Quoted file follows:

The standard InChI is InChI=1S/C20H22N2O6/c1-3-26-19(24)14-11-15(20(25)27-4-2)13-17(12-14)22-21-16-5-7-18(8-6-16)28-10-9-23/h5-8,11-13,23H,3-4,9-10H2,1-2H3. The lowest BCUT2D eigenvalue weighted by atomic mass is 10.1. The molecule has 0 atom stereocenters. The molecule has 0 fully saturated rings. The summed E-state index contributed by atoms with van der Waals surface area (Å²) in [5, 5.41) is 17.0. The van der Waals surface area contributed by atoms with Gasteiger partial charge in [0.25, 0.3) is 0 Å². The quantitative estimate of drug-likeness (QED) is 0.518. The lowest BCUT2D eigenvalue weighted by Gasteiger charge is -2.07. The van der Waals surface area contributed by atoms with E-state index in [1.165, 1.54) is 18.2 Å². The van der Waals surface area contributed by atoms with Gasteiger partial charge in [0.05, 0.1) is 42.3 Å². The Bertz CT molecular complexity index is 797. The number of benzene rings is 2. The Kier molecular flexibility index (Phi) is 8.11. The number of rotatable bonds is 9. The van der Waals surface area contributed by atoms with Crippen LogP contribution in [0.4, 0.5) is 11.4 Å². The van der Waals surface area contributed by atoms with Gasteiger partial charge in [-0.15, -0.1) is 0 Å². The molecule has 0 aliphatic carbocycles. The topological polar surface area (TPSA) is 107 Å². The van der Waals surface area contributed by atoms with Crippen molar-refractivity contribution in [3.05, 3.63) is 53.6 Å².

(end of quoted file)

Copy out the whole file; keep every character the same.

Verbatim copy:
The standard InChI is InChI=1S/C20H22N2O6/c1-3-26-19(24)14-11-15(20(25)27-4-2)13-17(12-14)22-21-16-5-7-18(8-6-16)28-10-9-23/h5-8,11-13,23H,3-4,9-10H2,1-2H3. The lowest BCUT2D eigenvalue weighted by atomic mass is 10.1. The molecule has 0 atom stereocenters. The molecule has 0 fully saturated rings. The summed E-state index contributed by atoms with van der Waals surface area (Å²) in [5, 5.41) is 17.0. The van der Waals surface area contributed by atoms with Gasteiger partial charge in [0.25, 0.3) is 0 Å². The quantitative estimate of drug-likeness (QED) is 0.518. The lowest BCUT2D eigenvalue weighted by Gasteiger charge is -2.07. The van der Waals surface area contributed by atoms with E-state index in [1.165, 1.54) is 18.2 Å². The van der Waals surface area contributed by atoms with Gasteiger partial charge in [0.05, 0.1) is 42.3 Å². The Bertz CT molecular complexity index is 797. The number of benzene rings is 2. The Kier molecular flexibility index (Phi) is 8.11. The number of rotatable bonds is 9. The van der Waals surface area contributed by atoms with Crippen LogP contribution in [0.4, 0.5) is 11.4 Å². The van der Waals surface area contributed by atoms with Gasteiger partial charge in [-0.15, -0.1) is 0 Å². The molecule has 0 aliphatic carbocycles. The topological polar surface area (TPSA) is 107 Å². The van der Waals surface area contributed by atoms with Crippen molar-refractivity contribution in [3.05, 3.63) is 53.6 Å².